This computer numerical control (CNC) plasma cutter is a cool tool on the U.S. Capitol campus. It allows the Sheet Metal Shop to cut parts, components and signage that it could never before do efficiently, if at all.
Delve deeper into the stories behind the people, art, history and grounds.
Behind the Scenes
By the Numbers: Presidential Inauguration 2021
Displaying 16 - 30 of 247
By aoc staff | February 3, 2020
Seven quick questions with the newest Architect of the Capitol discussing his priorities, style of leadership and interests.
By jim kaufmann | November 6, 2019
The Architect of the Capitol selects the annual U.S. Capitol Christmas Tree in consultation with the United States Forest Service. Follow along as our Director of Capitol Grounds and Arboretum travels to the Carson National Forest in New Mexico to select the 2019 tree.
By erin nelson | September 3, 2019
The Architect of the Capitol's Construction Division with the support of the AOC Library Buildings and Grounds jurisdiction worked together to complete the Fire Door Improvements project in the Thomas Jefferson Building, improving fire safety within this historic space.
By devin dotson | August 6, 2019
This newly donated collection — the second largest single donation in U.S. Botanic Garden (USBG) history — adds to the rich heritage and importance of the USBG's orchid collection. The donation came from orchid grower Joe Francis, who lives in northern Virginia.
By franklin bradley | July 23, 2019
Starting in the 1650's, the De Witt family settled in and around Kingston, New York, and was prominent in the early history of Ulster County. Colonel Charles De Witt's career extended far beyond his home county, including being named as delegate to the Continental Congress.
By sarah davis | July 2, 2019
Brumidi worked on an impressive number of projects in the U.S. Capitol, including: the House Committee on Agriculture room, Lyndon B. Johnson Room, Senate Reception Room, the President's Room, the Committee on Naval Affairs room and the Senate Committee on Military Affairs room.
By erin courtney | June 5, 2019
The new U.S. Capitol Materials Cart Program showcases a variety of AOC trades, including masonry, sheet metal, paint and wood-crafting. The cart's trays allow Capitol visitors to see and touch elements of the building often out of reach or hidden to an untrained eye.
By franklin bradley | May 21, 2019
Did you know that the 15,000-pound bronze Statue of Freedom, standing atop the 9 million pounds of cast iron of the U.S. Capitol Dome, dances every day?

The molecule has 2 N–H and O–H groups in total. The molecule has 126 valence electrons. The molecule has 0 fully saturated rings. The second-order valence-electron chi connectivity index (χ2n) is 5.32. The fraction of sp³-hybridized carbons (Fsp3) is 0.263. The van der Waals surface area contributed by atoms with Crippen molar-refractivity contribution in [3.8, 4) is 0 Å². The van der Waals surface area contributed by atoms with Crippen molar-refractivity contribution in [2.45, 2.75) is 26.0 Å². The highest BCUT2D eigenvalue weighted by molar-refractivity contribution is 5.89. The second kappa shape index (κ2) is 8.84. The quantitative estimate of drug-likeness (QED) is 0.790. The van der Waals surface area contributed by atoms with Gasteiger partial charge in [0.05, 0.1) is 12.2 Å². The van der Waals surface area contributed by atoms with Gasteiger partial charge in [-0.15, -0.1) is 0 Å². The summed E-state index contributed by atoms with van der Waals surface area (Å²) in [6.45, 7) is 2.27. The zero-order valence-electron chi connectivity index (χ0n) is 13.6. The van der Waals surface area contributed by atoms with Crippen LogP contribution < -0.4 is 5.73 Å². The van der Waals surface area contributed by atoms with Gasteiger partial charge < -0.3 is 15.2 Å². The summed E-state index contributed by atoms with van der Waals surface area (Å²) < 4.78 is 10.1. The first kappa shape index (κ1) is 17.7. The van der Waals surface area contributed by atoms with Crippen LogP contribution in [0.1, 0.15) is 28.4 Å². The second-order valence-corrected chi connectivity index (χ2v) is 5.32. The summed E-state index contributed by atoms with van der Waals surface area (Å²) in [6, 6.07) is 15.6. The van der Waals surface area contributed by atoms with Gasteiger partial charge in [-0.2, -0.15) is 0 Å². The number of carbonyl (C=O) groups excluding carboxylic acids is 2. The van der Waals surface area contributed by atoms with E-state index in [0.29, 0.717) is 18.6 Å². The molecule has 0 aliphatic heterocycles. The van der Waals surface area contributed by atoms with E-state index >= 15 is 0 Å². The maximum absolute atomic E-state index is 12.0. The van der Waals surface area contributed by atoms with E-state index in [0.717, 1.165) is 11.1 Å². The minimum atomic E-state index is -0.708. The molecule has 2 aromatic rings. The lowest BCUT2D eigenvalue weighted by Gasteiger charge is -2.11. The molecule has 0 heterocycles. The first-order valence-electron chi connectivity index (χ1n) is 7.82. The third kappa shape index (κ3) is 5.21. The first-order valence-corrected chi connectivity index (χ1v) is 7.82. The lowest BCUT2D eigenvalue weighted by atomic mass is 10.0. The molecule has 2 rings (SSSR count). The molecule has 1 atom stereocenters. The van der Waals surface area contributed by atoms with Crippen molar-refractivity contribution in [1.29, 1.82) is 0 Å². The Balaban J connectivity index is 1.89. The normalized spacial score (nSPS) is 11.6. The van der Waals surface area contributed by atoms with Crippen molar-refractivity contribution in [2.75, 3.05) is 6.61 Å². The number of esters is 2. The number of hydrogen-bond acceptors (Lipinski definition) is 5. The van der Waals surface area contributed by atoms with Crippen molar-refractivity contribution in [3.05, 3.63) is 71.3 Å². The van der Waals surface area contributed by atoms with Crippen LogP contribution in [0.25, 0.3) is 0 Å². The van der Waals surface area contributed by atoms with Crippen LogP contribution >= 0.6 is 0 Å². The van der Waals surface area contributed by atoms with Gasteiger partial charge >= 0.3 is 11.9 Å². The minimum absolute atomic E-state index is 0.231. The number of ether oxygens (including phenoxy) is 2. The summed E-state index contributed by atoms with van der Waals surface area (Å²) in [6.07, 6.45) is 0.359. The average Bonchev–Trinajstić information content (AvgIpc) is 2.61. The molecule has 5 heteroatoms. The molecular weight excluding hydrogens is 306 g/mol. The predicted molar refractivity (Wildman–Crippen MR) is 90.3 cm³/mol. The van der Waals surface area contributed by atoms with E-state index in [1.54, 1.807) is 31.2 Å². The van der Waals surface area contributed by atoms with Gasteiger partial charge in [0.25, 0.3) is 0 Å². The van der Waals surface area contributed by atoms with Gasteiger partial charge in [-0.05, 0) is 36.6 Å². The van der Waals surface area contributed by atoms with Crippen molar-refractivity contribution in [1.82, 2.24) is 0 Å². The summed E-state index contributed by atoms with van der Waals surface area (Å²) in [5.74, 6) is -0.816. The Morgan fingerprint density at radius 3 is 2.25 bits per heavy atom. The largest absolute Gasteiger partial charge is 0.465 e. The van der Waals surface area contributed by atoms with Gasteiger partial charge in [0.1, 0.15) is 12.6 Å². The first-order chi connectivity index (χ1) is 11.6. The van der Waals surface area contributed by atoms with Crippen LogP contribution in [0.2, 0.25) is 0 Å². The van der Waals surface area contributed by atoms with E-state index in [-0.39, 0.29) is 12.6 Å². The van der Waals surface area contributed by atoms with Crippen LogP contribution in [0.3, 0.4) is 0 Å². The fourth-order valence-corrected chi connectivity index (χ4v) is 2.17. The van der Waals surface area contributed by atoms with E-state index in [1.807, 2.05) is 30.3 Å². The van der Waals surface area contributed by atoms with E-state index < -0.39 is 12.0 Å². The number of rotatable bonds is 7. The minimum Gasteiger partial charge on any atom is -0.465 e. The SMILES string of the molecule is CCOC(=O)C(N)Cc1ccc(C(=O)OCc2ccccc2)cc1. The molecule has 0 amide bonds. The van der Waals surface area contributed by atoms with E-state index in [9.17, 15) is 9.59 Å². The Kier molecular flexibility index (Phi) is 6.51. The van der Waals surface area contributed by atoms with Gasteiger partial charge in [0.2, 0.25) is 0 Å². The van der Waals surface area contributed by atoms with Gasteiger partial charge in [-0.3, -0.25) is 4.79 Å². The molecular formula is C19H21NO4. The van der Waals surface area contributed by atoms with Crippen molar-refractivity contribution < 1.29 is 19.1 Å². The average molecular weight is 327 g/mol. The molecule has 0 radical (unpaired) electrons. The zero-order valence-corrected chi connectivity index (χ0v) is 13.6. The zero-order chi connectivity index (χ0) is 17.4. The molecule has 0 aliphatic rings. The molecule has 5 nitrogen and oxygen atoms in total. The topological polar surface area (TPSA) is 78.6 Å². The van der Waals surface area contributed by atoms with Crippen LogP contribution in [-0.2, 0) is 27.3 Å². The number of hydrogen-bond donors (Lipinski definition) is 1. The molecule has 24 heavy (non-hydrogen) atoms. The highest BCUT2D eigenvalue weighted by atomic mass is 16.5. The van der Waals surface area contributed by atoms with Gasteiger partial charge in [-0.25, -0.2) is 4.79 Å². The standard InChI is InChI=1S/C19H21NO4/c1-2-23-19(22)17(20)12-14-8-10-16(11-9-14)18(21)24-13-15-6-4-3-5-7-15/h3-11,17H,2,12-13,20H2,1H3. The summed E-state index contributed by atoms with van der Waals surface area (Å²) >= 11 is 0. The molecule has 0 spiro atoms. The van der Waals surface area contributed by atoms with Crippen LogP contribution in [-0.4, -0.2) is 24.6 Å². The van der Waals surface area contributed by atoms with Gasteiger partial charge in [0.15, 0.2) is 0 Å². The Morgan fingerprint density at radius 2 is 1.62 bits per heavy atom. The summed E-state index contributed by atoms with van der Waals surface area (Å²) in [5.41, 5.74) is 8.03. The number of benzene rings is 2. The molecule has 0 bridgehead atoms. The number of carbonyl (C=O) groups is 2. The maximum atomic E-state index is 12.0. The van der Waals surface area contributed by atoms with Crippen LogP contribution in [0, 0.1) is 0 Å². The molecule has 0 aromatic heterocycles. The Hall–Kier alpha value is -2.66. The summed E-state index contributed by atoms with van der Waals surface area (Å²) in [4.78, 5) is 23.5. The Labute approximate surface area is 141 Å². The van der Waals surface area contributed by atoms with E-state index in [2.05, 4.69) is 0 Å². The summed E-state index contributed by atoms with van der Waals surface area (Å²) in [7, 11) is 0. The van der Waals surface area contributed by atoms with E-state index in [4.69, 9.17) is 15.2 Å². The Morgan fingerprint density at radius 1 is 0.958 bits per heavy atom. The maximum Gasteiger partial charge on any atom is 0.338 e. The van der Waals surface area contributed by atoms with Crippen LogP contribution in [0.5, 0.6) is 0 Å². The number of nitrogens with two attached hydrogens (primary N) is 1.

By erin courtney | May 14, 2019
During a recent renovation at the U.S. Capitol Building, members of the Architect of the Capitol uncovered a long-forgotten painting of the famous horse, Blackjack. During his tenure, Blackjack took part in the funerals of Presidents Hoover, Kennedy and Johnson as well as General MacArthur.
By aoc curator | May 6, 2019
Several artifacts were passed down through Brumidi's family and given to the Architect of the Capitol over a span of years beginning around 1961. The items include a nickel-plated oval box, a Bible, a small framed photograph, a prize medal, a sterling silver fruit knife and two napkin rings.
By erin nelson | April 10, 2019
Employee spotlight on an Architect of the Capitol elevator mechanic who started as a night shift laborer in the U.S. Capitol building and has continued to rise through the ranks by participating in on-the-job training and taking agency-sponsored courses.
By franklin bradley | April 3, 2019
Thomas Jefferson, inspired by skylights he saw in Paris, prevailed upon the Architect of the Capitol to include something similar in the U.S. Capitol's new chamber for the House of Representatives. However, all the skylights came to an untimely end.
By erin courtney | March 26, 2019
There's a cool tool that enables the Architect of the Capitol (AOC) to quickly respond to requests to dig on the U.S. Capitol grounds. It has eight receiving antennas making it easier for the person operating the locator to get a signal from buried utility lines as deep as 15 feet.
By kristen frederick | February 12, 2019
The preservation of the Cannon House Office Building's historic windows and doors allows the building to retain much of its original character and charm, while increasing the building's functionality for those who work and visit within its walls. Learn more about the process.